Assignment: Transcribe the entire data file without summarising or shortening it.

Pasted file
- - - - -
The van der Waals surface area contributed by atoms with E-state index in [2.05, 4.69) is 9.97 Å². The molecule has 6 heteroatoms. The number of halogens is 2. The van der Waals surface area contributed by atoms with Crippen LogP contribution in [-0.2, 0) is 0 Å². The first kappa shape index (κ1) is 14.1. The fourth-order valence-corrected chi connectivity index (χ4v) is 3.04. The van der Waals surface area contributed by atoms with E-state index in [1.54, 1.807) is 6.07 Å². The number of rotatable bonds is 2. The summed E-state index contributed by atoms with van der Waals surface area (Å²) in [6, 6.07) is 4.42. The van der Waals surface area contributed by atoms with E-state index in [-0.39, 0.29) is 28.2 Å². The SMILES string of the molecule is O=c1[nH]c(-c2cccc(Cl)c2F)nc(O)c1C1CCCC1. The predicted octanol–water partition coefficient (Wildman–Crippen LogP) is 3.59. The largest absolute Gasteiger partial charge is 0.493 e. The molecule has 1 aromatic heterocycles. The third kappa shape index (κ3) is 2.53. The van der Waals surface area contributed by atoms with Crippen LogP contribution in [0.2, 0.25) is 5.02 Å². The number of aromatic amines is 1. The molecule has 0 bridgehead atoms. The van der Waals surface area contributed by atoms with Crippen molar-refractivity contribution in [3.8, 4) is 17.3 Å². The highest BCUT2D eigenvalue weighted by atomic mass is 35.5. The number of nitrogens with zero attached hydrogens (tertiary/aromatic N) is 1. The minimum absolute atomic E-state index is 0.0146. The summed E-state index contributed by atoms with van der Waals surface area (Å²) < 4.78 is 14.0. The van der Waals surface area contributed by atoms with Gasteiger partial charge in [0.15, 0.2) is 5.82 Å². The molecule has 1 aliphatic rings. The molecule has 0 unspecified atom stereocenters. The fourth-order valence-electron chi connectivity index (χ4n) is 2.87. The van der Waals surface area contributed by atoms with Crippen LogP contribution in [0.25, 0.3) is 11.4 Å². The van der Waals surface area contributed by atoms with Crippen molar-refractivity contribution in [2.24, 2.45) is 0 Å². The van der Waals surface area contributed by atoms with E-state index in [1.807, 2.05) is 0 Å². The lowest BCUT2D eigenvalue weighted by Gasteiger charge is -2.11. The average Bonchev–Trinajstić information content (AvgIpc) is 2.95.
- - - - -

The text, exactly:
The van der Waals surface area contributed by atoms with E-state index in [2.05, 4.69) is 9.97 Å². The molecule has 6 heteroatoms. The number of halogens is 2. The van der Waals surface area contributed by atoms with Crippen LogP contribution in [-0.2, 0) is 0 Å². The first kappa shape index (κ1) is 14.1. The fourth-order valence-corrected chi connectivity index (χ4v) is 3.04. The van der Waals surface area contributed by atoms with E-state index in [1.54, 1.807) is 6.07 Å². The number of rotatable bonds is 2. The summed E-state index contributed by atoms with van der Waals surface area (Å²) in [6, 6.07) is 4.42. The van der Waals surface area contributed by atoms with E-state index in [-0.39, 0.29) is 28.2 Å². The SMILES string of the molecule is O=c1[nH]c(-c2cccc(Cl)c2F)nc(O)c1C1CCCC1. The predicted octanol–water partition coefficient (Wildman–Crippen LogP) is 3.59. The largest absolute Gasteiger partial charge is 0.493 e. The molecule has 1 aromatic heterocycles. The third kappa shape index (κ3) is 2.53. The van der Waals surface area contributed by atoms with Crippen LogP contribution in [0.2, 0.25) is 5.02 Å². The number of aromatic amines is 1. The molecule has 0 bridgehead atoms. The van der Waals surface area contributed by atoms with Crippen molar-refractivity contribution in [3.8, 4) is 17.3 Å². The highest BCUT2D eigenvalue weighted by atomic mass is 35.5. The number of nitrogens with zero attached hydrogens (tertiary/aromatic N) is 1. The minimum absolute atomic E-state index is 0.0146. The summed E-state index contributed by atoms with van der Waals surface area (Å²) < 4.78 is 14.0. The van der Waals surface area contributed by atoms with Gasteiger partial charge in [0.15, 0.2) is 5.82 Å². The molecule has 1 aliphatic rings. The molecule has 0 unspecified atom stereocenters. The fourth-order valence-electron chi connectivity index (χ4n) is 2.87. The van der Waals surface area contributed by atoms with Crippen LogP contribution in [0.25, 0.3) is 11.4 Å². The van der Waals surface area contributed by atoms with Crippen molar-refractivity contribution in [2.24, 2.45) is 0 Å². The van der Waals surface area contributed by atoms with E-state index in [1.807, 2.05) is 0 Å². The lowest BCUT2D eigenvalue weighted by Gasteiger charge is -2.11. The average Bonchev–Trinajstić information content (AvgIpc) is 2.95.